I feel I need to mention something-transport. The main mode of transport, apart from cars and tuk tuks, are motorbikes. You go to Thailand, you ride. It would be pretty hard to get about without ending up on the back of someone’s bike. At least if you’re a student like me, with limited means, plus a slight appetite for adventure. My dad had seriously warned me to not get on one. And the thing was, I understood his worry. It was the one thing he really did not want me to do. The amount of injuries, and even deaths of tourists alone due to motorbike accidents in Thailand is crazy. Thailand is notorious for it’s motor accidents. But we all do stupid, risky things, right? Especially at this age. And, in fairness, I never actually rode one myself (you can go on the back of them with a ‘taxi’ driver, and it’s cheaper than a tuk tuk, especially if you’re by yourself, or with just one person), I knew I’d be too clumsy and nervous and would most likely fall/crash-I had to at first get used to simply balancing on the back. So, Tanya called one up, first night in Thailand, and on we got. And it was exciting! The humid air turned to a nice warm breeze blowing my now short hair back, as we zoomed out to the market, swerving dangerously close to cars. Tanya had me warned about the exhaust pipe which can easily burn you. It was just a little scary, but way more fun and so SO worth it! So, if you ever go to Thailand, or India, or anywhere that motorbikes are used a lot, I would definitely advise you to try it, at least once! As long as you make sure you’re as safe as you can be, and if you think you’d like it-I believe that’s what life’s about-taking chances. We do, unknowingly, everyday. The consequences if something goes wrong are unthinkable, but we can’t live our lives like that.
So, after the market, we went to a dessert place with one of Tanya’s friends. I tried Thai milk (you can get this just about anywhere you go in Thailand!) which was sweet and delicious! I had actually forgotten about this until now, and I’m just now realising the amount of food-nostalgia I’m about to get writing this blog. It was a challenge, on my first day, having to force myself to speak slower and clearer. Most Thai people..the majority of them, are very shy about using their English. They often believe (and are often wrong) that their English is not good enough. This is the biggest challenge in teaching English-trying to instill a confidence in them to use what they have! The way they are taught English really doesn’t help either (which is why Openminds volunteers teach it using a different method), with usually very little spoken English being taught, and the focus being on grammar and on the book. Frequently, sadly, some students will simply learn how to write out their work by the written method, whilst understanding very little! Monkey-see, monkey-do. But enough about that for now.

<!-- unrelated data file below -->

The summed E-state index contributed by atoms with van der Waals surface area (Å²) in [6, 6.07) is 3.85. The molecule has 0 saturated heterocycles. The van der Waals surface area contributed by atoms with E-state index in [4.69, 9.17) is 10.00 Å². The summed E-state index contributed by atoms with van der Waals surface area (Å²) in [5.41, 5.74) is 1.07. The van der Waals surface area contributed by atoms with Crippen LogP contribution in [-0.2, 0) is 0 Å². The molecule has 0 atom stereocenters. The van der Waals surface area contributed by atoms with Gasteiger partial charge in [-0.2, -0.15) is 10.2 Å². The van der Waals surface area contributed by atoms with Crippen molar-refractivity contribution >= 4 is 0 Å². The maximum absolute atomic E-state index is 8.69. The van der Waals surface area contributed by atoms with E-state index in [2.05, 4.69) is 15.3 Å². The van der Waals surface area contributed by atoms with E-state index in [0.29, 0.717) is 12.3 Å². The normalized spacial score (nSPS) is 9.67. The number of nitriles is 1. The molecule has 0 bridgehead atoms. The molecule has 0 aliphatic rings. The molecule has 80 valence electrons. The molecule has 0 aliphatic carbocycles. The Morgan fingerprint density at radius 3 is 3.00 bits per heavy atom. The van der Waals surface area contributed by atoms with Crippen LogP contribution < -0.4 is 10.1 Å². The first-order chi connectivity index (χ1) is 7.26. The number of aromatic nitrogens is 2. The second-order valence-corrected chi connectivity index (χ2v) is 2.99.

That night, I had trouble sleeping, although I had not slept in about 24 hours..I think. Since I’d left Ireland anyway. Even though the air conditioning was on, I was too hot- but more restless than anything really. No amount of air conditioning could help me, I knew. I slept after about 4 hours of tossing and turning, and honestly believing I would still be awake by the time the sun came up. I woke the next morning to chatting and giggling. I’m not usually a grumpy person in the morning (or so I believe!), but I was exhausted. Absolutely flat out, zonked. I tried to ignore the noise, until one of Tanya’s curious friends opened the door to sneak a peek at me. I was awake at this stage.